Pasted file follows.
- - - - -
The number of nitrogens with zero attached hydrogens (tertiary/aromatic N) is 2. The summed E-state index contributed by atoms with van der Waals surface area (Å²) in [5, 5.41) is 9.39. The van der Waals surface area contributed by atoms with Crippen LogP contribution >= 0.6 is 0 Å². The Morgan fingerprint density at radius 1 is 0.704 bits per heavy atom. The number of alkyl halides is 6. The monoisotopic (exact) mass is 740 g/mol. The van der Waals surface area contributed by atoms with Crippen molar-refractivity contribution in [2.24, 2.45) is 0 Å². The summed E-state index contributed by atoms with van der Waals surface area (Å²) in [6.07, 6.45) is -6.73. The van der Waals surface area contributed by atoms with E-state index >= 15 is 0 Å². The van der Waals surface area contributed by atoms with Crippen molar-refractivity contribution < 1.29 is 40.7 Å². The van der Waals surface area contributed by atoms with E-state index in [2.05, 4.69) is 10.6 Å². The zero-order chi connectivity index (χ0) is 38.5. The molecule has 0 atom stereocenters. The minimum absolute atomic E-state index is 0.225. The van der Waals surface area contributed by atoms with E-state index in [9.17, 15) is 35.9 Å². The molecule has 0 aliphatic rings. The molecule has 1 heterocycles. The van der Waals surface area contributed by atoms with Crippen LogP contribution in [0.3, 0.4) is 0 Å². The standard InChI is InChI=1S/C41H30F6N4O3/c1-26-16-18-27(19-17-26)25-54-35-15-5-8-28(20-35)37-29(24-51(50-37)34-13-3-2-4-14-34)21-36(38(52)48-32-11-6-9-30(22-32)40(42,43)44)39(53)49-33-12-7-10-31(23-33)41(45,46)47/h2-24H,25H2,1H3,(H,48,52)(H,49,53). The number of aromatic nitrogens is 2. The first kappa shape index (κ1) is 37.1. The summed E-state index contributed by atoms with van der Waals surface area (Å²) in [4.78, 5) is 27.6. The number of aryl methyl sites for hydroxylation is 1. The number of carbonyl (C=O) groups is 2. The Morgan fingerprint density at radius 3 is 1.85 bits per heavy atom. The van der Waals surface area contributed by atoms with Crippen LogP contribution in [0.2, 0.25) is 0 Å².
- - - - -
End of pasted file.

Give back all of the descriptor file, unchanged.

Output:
The number of nitrogens with zero attached hydrogens (tertiary/aromatic N) is 2. The summed E-state index contributed by atoms with van der Waals surface area (Å²) in [5, 5.41) is 9.39. The van der Waals surface area contributed by atoms with Crippen LogP contribution >= 0.6 is 0 Å². The Morgan fingerprint density at radius 1 is 0.704 bits per heavy atom. The number of alkyl halides is 6. The monoisotopic (exact) mass is 740 g/mol. The van der Waals surface area contributed by atoms with Crippen molar-refractivity contribution in [2.24, 2.45) is 0 Å². The summed E-state index contributed by atoms with van der Waals surface area (Å²) in [6.07, 6.45) is -6.73. The van der Waals surface area contributed by atoms with E-state index >= 15 is 0 Å². The van der Waals surface area contributed by atoms with Crippen molar-refractivity contribution < 1.29 is 40.7 Å². The van der Waals surface area contributed by atoms with E-state index in [2.05, 4.69) is 10.6 Å². The zero-order chi connectivity index (χ0) is 38.5. The molecule has 0 atom stereocenters. The minimum absolute atomic E-state index is 0.225. The van der Waals surface area contributed by atoms with E-state index in [9.17, 15) is 35.9 Å². The molecule has 0 aliphatic rings. The molecule has 1 heterocycles. The van der Waals surface area contributed by atoms with Crippen LogP contribution in [0.3, 0.4) is 0 Å². The standard InChI is InChI=1S/C41H30F6N4O3/c1-26-16-18-27(19-17-26)25-54-35-15-5-8-28(20-35)37-29(24-51(50-37)34-13-3-2-4-14-34)21-36(38(52)48-32-11-6-9-30(22-32)40(42,43)44)39(53)49-33-12-7-10-31(23-33)41(45,46)47/h2-24H,25H2,1H3,(H,48,52)(H,49,53). The number of aromatic nitrogens is 2. The first kappa shape index (κ1) is 37.1. The summed E-state index contributed by atoms with van der Waals surface area (Å²) in [4.78, 5) is 27.6. The number of aryl methyl sites for hydroxylation is 1. The number of carbonyl (C=O) groups is 2. The Morgan fingerprint density at radius 3 is 1.85 bits per heavy atom. The van der Waals surface area contributed by atoms with Crippen LogP contribution in [0.2, 0.25) is 0 Å².